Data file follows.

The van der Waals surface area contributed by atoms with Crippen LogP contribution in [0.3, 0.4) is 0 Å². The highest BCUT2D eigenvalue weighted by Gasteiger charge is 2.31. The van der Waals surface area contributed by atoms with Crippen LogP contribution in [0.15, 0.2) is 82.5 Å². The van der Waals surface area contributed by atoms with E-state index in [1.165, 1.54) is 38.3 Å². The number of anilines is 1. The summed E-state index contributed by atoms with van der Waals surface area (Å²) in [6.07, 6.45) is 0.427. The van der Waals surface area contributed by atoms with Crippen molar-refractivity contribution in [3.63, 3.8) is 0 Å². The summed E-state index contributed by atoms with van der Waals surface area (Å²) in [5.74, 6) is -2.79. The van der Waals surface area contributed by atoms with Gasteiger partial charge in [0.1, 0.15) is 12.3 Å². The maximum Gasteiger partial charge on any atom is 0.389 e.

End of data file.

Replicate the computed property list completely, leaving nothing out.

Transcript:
The van der Waals surface area contributed by atoms with Crippen LogP contribution in [0.3, 0.4) is 0 Å². The highest BCUT2D eigenvalue weighted by Gasteiger charge is 2.31. The van der Waals surface area contributed by atoms with Crippen LogP contribution in [0.15, 0.2) is 82.5 Å². The van der Waals surface area contributed by atoms with E-state index in [1.165, 1.54) is 38.3 Å². The number of anilines is 1. The summed E-state index contributed by atoms with van der Waals surface area (Å²) in [6.07, 6.45) is 0.427. The van der Waals surface area contributed by atoms with Crippen molar-refractivity contribution in [3.63, 3.8) is 0 Å². The summed E-state index contributed by atoms with van der Waals surface area (Å²) in [5.74, 6) is -2.79. The van der Waals surface area contributed by atoms with Gasteiger partial charge in [0.1, 0.15) is 12.3 Å². The maximum Gasteiger partial charge on any atom is 0.389 e.